Inner-city school films were rather popular during the mid to late nineties, but before Dangerous Minds, The Substitute, and 187 were their eighties predecessors: Lean on Me, Stand and Deliver, and The Principal. Originally released in 1987, The Principal stars James Belushi (Rick Latimer), Louis Gossett Jr. (Jake), and Rae Dawn Chong (Ms. Orozco).
After attacking his ex-wife's date with a bat, teacher Rick Latimer is "promoted" to principal by the school board. However, he'll be reassigned to Brandel, an inner-city school referred to most as a dumping ground for students not wanted elsewhere. Though he resists at first, Rick decides to genuinely attempt to change the school for the better by enforcing his simple rule of "no more." Unfortunately, his new policy is bad for gang business and might end up costing him his life.
While most inner-city exploitation films fall squarely the drama category, The Principal tries to be more action-oriented. James Belushi unquestionably holds the film together and pulls off a fairly serious performance, though he does manage to infuse the role with a few bits of comedy. Louis Gossett Jr. contributes little to the film as the head of security and it boggles the mind how Rae Dawn Chong got another role after Commando. The film is also quite predictable, suffers a bit from a feel-good ending, and really avoids commenting on the social issues it brings up.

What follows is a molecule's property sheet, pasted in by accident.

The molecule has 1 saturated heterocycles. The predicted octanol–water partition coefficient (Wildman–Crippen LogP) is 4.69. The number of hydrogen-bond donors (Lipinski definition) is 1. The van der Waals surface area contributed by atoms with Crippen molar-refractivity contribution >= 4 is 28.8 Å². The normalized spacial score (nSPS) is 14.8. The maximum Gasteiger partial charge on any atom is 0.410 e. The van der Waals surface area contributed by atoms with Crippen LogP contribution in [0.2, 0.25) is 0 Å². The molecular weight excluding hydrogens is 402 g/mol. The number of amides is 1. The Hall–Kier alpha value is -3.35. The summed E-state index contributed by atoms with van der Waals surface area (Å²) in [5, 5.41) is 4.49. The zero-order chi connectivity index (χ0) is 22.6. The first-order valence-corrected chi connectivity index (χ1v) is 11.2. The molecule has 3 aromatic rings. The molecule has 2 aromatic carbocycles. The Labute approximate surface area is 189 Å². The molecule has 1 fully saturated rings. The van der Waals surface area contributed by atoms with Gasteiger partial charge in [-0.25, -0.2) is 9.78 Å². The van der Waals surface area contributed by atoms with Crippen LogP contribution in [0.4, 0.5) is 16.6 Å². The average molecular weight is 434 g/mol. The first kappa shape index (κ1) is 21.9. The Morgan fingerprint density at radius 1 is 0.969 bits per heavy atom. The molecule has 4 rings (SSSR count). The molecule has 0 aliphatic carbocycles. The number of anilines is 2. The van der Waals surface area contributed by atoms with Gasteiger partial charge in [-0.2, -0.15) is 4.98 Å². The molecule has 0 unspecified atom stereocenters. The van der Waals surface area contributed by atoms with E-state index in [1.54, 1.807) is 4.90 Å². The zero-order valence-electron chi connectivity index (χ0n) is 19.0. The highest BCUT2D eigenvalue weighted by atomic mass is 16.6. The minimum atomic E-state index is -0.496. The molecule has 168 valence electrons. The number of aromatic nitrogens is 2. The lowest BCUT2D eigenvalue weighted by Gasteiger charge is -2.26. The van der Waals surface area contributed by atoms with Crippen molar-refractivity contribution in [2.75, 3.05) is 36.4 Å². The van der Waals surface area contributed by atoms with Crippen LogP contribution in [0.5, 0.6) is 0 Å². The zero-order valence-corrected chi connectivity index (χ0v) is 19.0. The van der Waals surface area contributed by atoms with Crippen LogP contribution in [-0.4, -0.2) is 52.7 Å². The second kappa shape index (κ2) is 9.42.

The Principal is presented in 1.33:1, which is cropped from its original aspect ratio of 1.85:1. Several scenes do feel slightly cramped, especially a few of the motorcycle sequences that don't look quite right. The transfer has some noticeable specks and grain, as well as a fair amount of edge enhancement. The print also appears faded in several areas. Colors are natural with accurate flesh tones and decent blacks.
The Principal is presented in Dolby 2.0 Surround in English and Dolby 2.0 Stereo in French. Surround use, for the exception of the film's music, is rather infrequent and occasionally, the effects sound hollow. Dialogue is clean throughout, with no distortion that I detected. Optional subtitles are also available in English, Spanish, French, and Portuguese.
Trailers for this film, Race the Sun, and St. Elmo's Fire are included.
While there are certainly better films in the 'inner-city school' subgenre, The Principal makes for a fairly entertaining view, particularly for fans of James Belushi, though it is not without some flaws. Columbia/Tri-Star really hasn't done much with the DVD, making this one more suited to a rental, rather than a purchase.